Take Your Insurance with You
What You Need to Know About Medicare Coverage Overseas
What You Need to Know About Medicare Coverage Overseas
Medicare makes healthcare cheap for many Americans, but can you take your Medicare coverage overseas when you travel? Here’s what you need to know.
While there are more than 650 million wasted vacation days that American workers leave on the table, there are more than that many excuses to not take them.
However, if you’re an older American or someone who has retired, you have fewer and fewer reasons to not take a break. If you want to ensure that you have Medicare coverage overseas, you need to find out what it covers while you’re traveling.
Here are four things to know about how you can and can’t take your Medicare coverage wherever you go.
1. Expect Limitations
When you’re looking for Medicare coverage while traveling, you can’t expect to get the same thing you get at home. Traveling with Medicare requires you to know what kind of coverage you’ll need and the kind of treatment you’ll have access to in a foreign country. If you’ve planned for everything on your journey, don’t forget about your own well-being.
For the most part, you’ll struggle to get Medicare to cover your care or medical supplies while you’re traveling. However Medicare works beyond the 50 states of the U.S. As you’d expect, it’s applicable when you’re in the District of Columbia and Puerto Rico.
However, it’s also an option when you’re in the U.S. Virgin Islands, American Samoa, The Northern Mariana Islands, or Guam. If your travels take you to one of these places, you’ll get the full Medicare coverage you’d expect at home.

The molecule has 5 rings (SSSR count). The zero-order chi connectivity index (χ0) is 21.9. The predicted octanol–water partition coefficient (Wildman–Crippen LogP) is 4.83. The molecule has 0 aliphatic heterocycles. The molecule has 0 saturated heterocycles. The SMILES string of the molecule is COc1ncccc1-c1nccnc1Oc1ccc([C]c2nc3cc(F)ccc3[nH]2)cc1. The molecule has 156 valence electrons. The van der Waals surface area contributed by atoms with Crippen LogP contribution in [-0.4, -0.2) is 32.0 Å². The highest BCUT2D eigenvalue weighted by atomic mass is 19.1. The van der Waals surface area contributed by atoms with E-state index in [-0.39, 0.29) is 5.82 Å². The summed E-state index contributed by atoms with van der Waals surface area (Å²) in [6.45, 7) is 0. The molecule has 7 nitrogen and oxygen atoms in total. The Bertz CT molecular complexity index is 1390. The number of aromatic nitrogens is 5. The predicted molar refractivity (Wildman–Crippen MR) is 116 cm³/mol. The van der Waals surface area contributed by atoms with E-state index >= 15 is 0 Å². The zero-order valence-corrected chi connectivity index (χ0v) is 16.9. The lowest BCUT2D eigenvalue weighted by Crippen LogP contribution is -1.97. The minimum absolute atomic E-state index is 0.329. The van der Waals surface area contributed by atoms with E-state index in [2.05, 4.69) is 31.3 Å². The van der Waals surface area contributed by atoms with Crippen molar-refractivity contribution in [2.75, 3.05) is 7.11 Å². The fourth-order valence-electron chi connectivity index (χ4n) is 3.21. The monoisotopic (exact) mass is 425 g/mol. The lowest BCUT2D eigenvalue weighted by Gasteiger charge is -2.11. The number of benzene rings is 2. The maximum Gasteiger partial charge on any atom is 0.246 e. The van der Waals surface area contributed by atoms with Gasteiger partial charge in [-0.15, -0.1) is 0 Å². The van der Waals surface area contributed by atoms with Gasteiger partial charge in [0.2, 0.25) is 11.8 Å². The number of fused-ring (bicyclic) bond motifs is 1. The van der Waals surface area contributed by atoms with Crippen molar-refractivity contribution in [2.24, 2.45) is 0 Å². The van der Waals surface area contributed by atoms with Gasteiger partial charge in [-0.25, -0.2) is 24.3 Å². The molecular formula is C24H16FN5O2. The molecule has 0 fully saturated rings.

Under the original Part A of Hospital Insurance, you’ll be able to get the exact coverage you get from a hospital stay in your city or town. Medicare Part B should cover doctor’s visits or any prescriptions it normally would.
2. Coverage in a Foreign Hospital
If you’re headed to a foreign hospital, you might be surprised to find out that Medicare isn’t completely useless. In fact, you’ll be able to have a few things covered that you might not have expected. Trips to hospitals outside of the U.S. have conditions for partial coverage.
If you’re in the U.S. and have a medical emergency, but near a border where a foreign hospital is closer, Medicare might apply. This could happen while you’re on vacation or could happen if you’re in a situation where you live close to a border where domestic hospitals are far away.
People with illnesses make the journey from Canada to Alaska all of the time. Most of the tie, these trips are made without incident, but if an emergency strikes, it’s good to know there are options for coverage. In fact, so long as you’re not taking some strange and winding route that’s purposely meant to get you covered by Canadian healthcare, you should be fine.
Outside of emergencies, there are reasonable conditions for getting treatment in foreign hospitals. In a lot of cases, there are medical facilities closer to some U.S. residents than a domestic one. If you have a condition that requires you to visit the doctor on a regular basis, on a case by case basis, Medicare is willing to allow you to go to a foreign hospital.